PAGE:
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NVIDIA Plays Well with EA

In a partnership that is expected to advance the way games look, Silicon Valley-based Electronic Arts and NVIDIA inked a deal to produce and market next-generation 3D content.

The deal to be bred under the EA GAMES and EA SPORTS brands includes franchises such as Madden Football, Command & Conquer, James Bond 007, Tiger Woods PGA TOUR Golf and Battlefield 1942.

As previously reported, the Redwood City, Calif.-based video game publisher said it will standardize and test its games based on the Santa Clara-based graphics chip maker's hics processors (GPU) for desktop and notebook PCs, including the new NVIDIA GeForce FX Go line.

The company, best known for powering Microsoft's Xbox, said it is using the "cinematic" FX-series chips to eventually phase out its current GeForce 4 Ti 4200 and 4600 products.

The GeForce FX 5200 is designed for entry-level systems. Cards featuring the 5200 chip are expected to retail from about $99 to $129. The 5600-based products, made more for the mid-level systems, should retail between $149 and $199. Nvidia said it is planning a version of the 5600 with 256 megabytes of memory. The company released its high-end GeForce FX 5800 in November 2002. System cards based on that chip currently go for $399.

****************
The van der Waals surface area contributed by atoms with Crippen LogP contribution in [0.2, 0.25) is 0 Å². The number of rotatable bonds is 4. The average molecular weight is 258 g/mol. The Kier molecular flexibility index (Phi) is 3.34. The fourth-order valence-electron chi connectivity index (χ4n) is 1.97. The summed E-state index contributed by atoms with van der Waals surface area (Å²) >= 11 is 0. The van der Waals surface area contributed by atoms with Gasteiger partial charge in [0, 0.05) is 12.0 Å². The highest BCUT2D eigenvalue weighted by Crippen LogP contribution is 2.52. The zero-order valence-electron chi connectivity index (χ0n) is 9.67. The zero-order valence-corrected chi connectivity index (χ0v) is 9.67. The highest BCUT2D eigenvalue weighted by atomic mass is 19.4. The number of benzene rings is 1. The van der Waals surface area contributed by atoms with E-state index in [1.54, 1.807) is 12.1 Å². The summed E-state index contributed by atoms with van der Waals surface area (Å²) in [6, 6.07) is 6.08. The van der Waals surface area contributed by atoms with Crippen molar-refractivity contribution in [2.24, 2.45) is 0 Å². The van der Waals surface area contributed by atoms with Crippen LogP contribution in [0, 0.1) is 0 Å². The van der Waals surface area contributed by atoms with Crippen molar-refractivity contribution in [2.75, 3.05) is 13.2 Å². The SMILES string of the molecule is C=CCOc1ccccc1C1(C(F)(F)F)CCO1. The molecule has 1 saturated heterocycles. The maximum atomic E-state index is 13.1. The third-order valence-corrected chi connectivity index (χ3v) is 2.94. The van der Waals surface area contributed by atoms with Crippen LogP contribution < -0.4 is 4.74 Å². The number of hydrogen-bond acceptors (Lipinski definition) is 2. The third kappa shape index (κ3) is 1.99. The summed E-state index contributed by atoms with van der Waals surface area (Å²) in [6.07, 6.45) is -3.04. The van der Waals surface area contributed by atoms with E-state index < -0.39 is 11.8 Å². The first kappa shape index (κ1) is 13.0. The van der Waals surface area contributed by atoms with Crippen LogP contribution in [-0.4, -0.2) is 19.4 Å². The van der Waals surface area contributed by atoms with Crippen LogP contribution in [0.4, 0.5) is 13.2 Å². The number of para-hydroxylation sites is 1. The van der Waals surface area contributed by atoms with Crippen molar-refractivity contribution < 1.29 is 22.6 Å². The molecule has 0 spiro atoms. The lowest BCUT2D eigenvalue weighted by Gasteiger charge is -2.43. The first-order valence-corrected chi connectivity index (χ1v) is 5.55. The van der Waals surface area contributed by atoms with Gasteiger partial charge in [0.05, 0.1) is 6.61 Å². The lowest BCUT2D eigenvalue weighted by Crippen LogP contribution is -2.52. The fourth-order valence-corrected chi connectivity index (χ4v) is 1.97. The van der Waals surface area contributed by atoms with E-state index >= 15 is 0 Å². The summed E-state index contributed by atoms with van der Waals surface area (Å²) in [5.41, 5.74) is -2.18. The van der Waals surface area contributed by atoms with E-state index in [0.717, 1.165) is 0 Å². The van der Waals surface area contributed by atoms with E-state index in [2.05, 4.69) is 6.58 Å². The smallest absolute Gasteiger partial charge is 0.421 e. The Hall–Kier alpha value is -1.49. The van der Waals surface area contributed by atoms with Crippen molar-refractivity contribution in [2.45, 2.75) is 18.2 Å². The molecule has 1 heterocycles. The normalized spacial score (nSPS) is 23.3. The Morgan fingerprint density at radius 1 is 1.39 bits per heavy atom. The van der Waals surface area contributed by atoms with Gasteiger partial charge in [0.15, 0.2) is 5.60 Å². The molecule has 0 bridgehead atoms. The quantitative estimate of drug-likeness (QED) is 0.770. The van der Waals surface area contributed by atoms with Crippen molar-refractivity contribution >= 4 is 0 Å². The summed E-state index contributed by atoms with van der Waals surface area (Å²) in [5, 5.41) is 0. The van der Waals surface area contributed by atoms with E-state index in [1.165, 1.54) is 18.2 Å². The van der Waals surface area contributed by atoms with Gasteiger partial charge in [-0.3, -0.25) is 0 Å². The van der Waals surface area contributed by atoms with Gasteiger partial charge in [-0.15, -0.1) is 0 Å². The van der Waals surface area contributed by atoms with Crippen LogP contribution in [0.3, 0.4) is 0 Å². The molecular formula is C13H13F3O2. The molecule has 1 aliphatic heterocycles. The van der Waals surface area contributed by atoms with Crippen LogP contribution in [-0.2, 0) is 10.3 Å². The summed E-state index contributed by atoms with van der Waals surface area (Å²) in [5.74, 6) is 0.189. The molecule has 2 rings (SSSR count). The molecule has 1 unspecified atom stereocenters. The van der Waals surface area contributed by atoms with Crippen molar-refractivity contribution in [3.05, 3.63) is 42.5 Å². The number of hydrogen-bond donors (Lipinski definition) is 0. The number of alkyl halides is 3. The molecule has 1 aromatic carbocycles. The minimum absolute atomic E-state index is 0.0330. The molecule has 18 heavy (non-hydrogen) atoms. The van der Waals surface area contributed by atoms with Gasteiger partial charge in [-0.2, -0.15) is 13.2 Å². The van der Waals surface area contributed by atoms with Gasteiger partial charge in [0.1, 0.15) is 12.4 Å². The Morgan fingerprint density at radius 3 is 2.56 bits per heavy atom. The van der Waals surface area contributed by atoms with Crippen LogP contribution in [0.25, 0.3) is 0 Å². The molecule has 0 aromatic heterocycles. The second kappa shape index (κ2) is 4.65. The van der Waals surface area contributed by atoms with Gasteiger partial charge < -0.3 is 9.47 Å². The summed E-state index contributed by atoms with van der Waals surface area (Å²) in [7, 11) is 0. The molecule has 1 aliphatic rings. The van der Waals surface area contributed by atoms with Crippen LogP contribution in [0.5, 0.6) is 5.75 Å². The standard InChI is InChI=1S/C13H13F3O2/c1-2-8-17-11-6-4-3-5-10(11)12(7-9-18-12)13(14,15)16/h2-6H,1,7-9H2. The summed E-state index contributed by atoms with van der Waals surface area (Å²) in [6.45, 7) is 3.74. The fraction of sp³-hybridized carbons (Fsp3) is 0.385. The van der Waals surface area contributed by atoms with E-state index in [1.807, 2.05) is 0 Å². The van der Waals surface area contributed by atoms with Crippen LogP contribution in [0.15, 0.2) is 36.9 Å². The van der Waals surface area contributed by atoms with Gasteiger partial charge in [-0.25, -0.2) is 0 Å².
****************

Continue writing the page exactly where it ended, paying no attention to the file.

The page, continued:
The company also recently released updated versions of its Quadro FX the company's professional workstation graphics processor. The GPU have 128-bit floating-point capabilities with an eight pipeline, programmable graphics engine. NVIDIA also highlighted its Cg high level shading language (HLSL), which the company calls "C for graphics."

To increase consumer awareness and signify the best way to play EA games, retail boxes of current and future EA PC titles will carry the "NVIDIA: The Way It's Meant to Be Played" logo, a marketing program created by NVIDIA designed to alert consumers to games created for play on NVIDIA hardware.

"Our FX family of GPUs were designed to usher in an era of cinematic computing, and we couldn't be more thrilled that EA has signed on to help us meet our goal," NVIDIA executive vice president of marketing Dan Vivoli said in a statement.